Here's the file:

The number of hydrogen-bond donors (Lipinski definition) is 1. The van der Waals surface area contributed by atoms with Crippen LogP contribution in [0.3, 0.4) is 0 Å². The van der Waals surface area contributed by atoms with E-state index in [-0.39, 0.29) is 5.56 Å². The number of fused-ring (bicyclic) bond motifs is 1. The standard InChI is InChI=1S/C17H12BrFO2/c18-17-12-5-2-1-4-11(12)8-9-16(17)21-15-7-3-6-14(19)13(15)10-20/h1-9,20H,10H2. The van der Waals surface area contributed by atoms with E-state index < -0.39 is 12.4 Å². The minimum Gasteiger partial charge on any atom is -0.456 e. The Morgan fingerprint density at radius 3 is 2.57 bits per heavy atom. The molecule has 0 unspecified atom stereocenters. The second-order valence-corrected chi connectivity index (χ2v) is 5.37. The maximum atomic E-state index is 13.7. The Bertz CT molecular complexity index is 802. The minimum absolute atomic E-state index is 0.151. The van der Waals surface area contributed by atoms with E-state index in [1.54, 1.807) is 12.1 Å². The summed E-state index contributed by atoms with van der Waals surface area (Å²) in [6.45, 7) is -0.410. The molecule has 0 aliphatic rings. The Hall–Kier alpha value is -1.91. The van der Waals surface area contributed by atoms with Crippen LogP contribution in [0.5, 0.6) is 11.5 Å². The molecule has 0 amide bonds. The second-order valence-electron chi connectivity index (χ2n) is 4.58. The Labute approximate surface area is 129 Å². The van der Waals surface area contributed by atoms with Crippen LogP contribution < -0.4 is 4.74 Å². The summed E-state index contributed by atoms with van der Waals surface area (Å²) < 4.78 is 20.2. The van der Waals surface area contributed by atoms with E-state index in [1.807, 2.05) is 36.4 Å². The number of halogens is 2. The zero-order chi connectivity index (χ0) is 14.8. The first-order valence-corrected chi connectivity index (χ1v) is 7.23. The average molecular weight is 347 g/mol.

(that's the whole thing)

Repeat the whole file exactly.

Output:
The number of hydrogen-bond donors (Lipinski definition) is 1. The van der Waals surface area contributed by atoms with Crippen LogP contribution in [0.3, 0.4) is 0 Å². The van der Waals surface area contributed by atoms with E-state index in [-0.39, 0.29) is 5.56 Å². The number of fused-ring (bicyclic) bond motifs is 1. The standard InChI is InChI=1S/C17H12BrFO2/c18-17-12-5-2-1-4-11(12)8-9-16(17)21-15-7-3-6-14(19)13(15)10-20/h1-9,20H,10H2. The van der Waals surface area contributed by atoms with E-state index < -0.39 is 12.4 Å². The minimum Gasteiger partial charge on any atom is -0.456 e. The Morgan fingerprint density at radius 3 is 2.57 bits per heavy atom. The molecule has 0 unspecified atom stereocenters. The second-order valence-corrected chi connectivity index (χ2v) is 5.37. The maximum atomic E-state index is 13.7. The Bertz CT molecular complexity index is 802. The minimum absolute atomic E-state index is 0.151. The van der Waals surface area contributed by atoms with E-state index in [1.54, 1.807) is 12.1 Å². The summed E-state index contributed by atoms with van der Waals surface area (Å²) in [6.45, 7) is -0.410. The molecule has 0 aliphatic rings. The Hall–Kier alpha value is -1.91. The van der Waals surface area contributed by atoms with Crippen LogP contribution in [0.5, 0.6) is 11.5 Å². The molecule has 0 amide bonds. The second-order valence-electron chi connectivity index (χ2n) is 4.58. The Labute approximate surface area is 129 Å². The van der Waals surface area contributed by atoms with Crippen LogP contribution < -0.4 is 4.74 Å². The summed E-state index contributed by atoms with van der Waals surface area (Å²) < 4.78 is 20.2. The van der Waals surface area contributed by atoms with E-state index in [1.807, 2.05) is 36.4 Å². The number of halogens is 2. The zero-order chi connectivity index (χ0) is 14.8. The first-order valence-corrected chi connectivity index (χ1v) is 7.23. The average molecular weight is 347 g/mol.